Mishlei: Skilled Vision
“A wise design will watch over you and understanding will safeguard you, to rescue you from the way of evil, from a person who speaks duplicities, from those who forsake paths of uprightness to walk in the ways of darkness.” (Proverbs 2:11-13)
The Talmudic lecture was an intellectual and creative tour de force that skipped all over the Talmud and tens of sources. I admired the rabbi’s brilliance, but I felt empty and envious. I wasn’t jealous of the rabbi’s knowledge and genius; I simply recommitted myself to learn more and work harder. However, the faces of everyone around me were shinning with excitement. I wanted to experience the same joy. I did not want to feel so empty, but, although I admired the rabbi’s knowledge and creativity, I felt that his point was, well, not true. Actually, I sensed that he was wrong. I didn’t have his knowledge, and certainly was not as brilliant. I couldn’t prove that he was wrong. I felt it. So, I was uncomfortable when my father zt”l asked me, with a sparkle in his eyes, “What did you think of the lecture?”
“He is a genius. He knows a lot,” was all I could say, hesitant to voice my feelings.
“I didn’t ask you about him. I asked you about the lecture!”
“It was brilliant.”
“Did you like what he said?”
“No. I’m convinced that he was wrong. I can’t prove it, but I refuse to accept his reading of the Talmud, Rashi and the Rambam.”
“I agree! Always trust your gut. His wisdom deserves enough respect for you to review what he said and figure out if he was right or wrong, but your gut is a powerful guide to truth. The more you learn the more you will develop your gut instinct. Now, let’s review what he said, and I ‘ll show you how it was utter non-sense!” My father took me step by step through the entire lecture and pointed out the inaccurate readings of the sources, and the weaknesses in the logic.
Many years later I attended a philosophical lecture of a rabbinic giant. The words were musical. The presentation was a masterpiece. It was an experience, not a simple lecture, but I was left with the same empty feeling. In fact, I felt that the lecturer’s ideas were dangerous. I remembered my father’s words, and repeatedly listened to a recording, researching each source, considering each point, and arguing back and forth in my mind. I fluctuated wildly from being convinced that the speaker was correct to being equally convinced that he was dead wrong. I finally concluded that he was dangerously wrong. I called my father: “Does Pa remember what he told me after the shiur of Rabbi _____? I just had a similar experience.” I went on to review the lecture and report on my process and how I reached my conclusion. My father challenged me, offered suggestions, and made me work hard, but I was still convinced that the speaker was offering false ideas. My father’s response was: “If I wasn’t so happy that you trusted your instincts, I would be furious to hear that such a great man offered such corrupt ideas!”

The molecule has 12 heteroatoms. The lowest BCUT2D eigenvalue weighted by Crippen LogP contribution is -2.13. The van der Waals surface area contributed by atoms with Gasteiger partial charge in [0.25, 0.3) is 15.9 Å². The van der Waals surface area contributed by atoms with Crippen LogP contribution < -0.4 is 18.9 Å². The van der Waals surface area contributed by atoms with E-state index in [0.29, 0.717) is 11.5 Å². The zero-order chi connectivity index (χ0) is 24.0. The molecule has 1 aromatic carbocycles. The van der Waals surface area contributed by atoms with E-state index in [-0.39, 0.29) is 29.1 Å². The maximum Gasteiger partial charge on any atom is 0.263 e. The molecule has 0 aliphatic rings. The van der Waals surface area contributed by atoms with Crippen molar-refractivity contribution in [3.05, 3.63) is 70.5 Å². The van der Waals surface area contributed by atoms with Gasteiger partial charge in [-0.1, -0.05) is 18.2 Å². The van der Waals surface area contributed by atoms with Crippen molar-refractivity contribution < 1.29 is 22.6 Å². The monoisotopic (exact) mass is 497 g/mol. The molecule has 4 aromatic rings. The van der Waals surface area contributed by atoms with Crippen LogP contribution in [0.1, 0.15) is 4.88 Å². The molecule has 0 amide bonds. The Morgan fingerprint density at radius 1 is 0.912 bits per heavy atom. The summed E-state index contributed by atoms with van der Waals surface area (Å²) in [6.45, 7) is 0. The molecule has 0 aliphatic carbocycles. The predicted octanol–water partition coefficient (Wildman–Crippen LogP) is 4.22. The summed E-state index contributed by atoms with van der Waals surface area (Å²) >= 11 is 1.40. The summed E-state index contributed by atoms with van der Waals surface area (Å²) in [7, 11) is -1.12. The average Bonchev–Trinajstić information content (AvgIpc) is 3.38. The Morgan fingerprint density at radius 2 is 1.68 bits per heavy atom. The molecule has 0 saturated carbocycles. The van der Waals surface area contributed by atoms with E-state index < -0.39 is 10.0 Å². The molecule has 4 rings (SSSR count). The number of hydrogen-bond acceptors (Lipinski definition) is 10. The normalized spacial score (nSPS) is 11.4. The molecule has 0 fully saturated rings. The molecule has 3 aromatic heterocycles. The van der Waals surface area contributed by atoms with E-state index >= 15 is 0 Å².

I can’t prove that 9-11 was not a punishment for the weaknesses in our observance of the laws of Tzniut, but I know that the idea is patently false and dangerous. I can’t absolutely prove that Iran’s nuclear weapon’s program is not a punishment for our supporting the State of Israel, anymore than I can absolutely prove that the current economic crisis is God’s response to our limited charitable giving, but I know that both ideas are absolutely wrong. My gut tells me so, the gut that has been developed by learning and observance.
This is exactly what King Solomon is teaching us when he says, “A wise design will watch over you and understanding will safeguard you, to rescue you from the way of evil, from a person who speaks duplicities, from those who forsake paths of uprightness to walk in the ways of darkness.” The Wisest of Men is promising those who follow his Wisdom Course will develop an instinctual sense of what is right and true, and what is wrong and false.
We find a similar idea in Psalms, when King David prays, “Avert my eyes from seeing futility.” (Psalms 119:37) “Ha’aver Einiy,” “My eyes,” not, “Mei’einiy,” “from my eyes.” David is requesting more than just not having to see evil; he is requesting vision so skilled that he instinctually knows when something, an idea, a thought, a lecture, and yes, even an essay, is wrong.
Once we have received “The Gift of Wisdom,” we will develop the skilled vision necessary to protect us from false paths and ideas.
To Be Continued…